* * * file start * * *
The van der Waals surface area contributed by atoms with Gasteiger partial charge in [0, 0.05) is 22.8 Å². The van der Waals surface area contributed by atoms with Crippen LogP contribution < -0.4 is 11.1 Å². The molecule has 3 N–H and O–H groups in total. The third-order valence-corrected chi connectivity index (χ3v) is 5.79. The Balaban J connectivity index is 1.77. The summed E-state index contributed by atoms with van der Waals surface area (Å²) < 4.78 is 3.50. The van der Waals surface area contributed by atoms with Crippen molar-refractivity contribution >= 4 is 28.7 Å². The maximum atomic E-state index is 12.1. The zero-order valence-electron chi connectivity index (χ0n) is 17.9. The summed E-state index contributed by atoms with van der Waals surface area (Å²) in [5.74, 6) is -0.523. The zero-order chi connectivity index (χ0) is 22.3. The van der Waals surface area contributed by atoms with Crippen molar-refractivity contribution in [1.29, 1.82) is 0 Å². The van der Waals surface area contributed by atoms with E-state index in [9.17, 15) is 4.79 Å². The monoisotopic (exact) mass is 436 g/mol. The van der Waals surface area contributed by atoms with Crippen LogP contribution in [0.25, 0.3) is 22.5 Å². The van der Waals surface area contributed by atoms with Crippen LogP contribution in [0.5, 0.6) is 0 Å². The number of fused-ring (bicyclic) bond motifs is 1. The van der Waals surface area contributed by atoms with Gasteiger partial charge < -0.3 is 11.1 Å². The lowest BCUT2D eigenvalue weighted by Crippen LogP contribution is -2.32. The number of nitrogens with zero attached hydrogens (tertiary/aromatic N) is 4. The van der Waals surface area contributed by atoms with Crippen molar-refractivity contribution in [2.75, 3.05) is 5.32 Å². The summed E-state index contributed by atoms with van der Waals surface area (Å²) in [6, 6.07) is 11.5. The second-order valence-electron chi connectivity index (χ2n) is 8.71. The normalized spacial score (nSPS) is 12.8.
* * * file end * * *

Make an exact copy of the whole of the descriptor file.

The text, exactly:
The van der Waals surface area contributed by atoms with Gasteiger partial charge in [0, 0.05) is 22.8 Å². The van der Waals surface area contributed by atoms with Crippen LogP contribution < -0.4 is 11.1 Å². The molecule has 3 N–H and O–H groups in total. The third-order valence-corrected chi connectivity index (χ3v) is 5.79. The Balaban J connectivity index is 1.77. The summed E-state index contributed by atoms with van der Waals surface area (Å²) < 4.78 is 3.50. The van der Waals surface area contributed by atoms with Crippen molar-refractivity contribution >= 4 is 28.7 Å². The maximum atomic E-state index is 12.1. The zero-order valence-electron chi connectivity index (χ0n) is 17.9. The summed E-state index contributed by atoms with van der Waals surface area (Å²) in [5.74, 6) is -0.523. The zero-order chi connectivity index (χ0) is 22.3. The van der Waals surface area contributed by atoms with Crippen molar-refractivity contribution in [1.29, 1.82) is 0 Å². The van der Waals surface area contributed by atoms with E-state index in [9.17, 15) is 4.79 Å². The monoisotopic (exact) mass is 436 g/mol. The van der Waals surface area contributed by atoms with Crippen LogP contribution in [0.25, 0.3) is 22.5 Å². The van der Waals surface area contributed by atoms with Crippen LogP contribution in [0.5, 0.6) is 0 Å². The number of fused-ring (bicyclic) bond motifs is 1. The van der Waals surface area contributed by atoms with Gasteiger partial charge < -0.3 is 11.1 Å². The lowest BCUT2D eigenvalue weighted by Crippen LogP contribution is -2.32. The number of nitrogens with zero attached hydrogens (tertiary/aromatic N) is 4. The van der Waals surface area contributed by atoms with Crippen molar-refractivity contribution in [2.75, 3.05) is 5.32 Å². The summed E-state index contributed by atoms with van der Waals surface area (Å²) in [6, 6.07) is 11.5. The second-order valence-electron chi connectivity index (χ2n) is 8.71. The normalized spacial score (nSPS) is 12.8.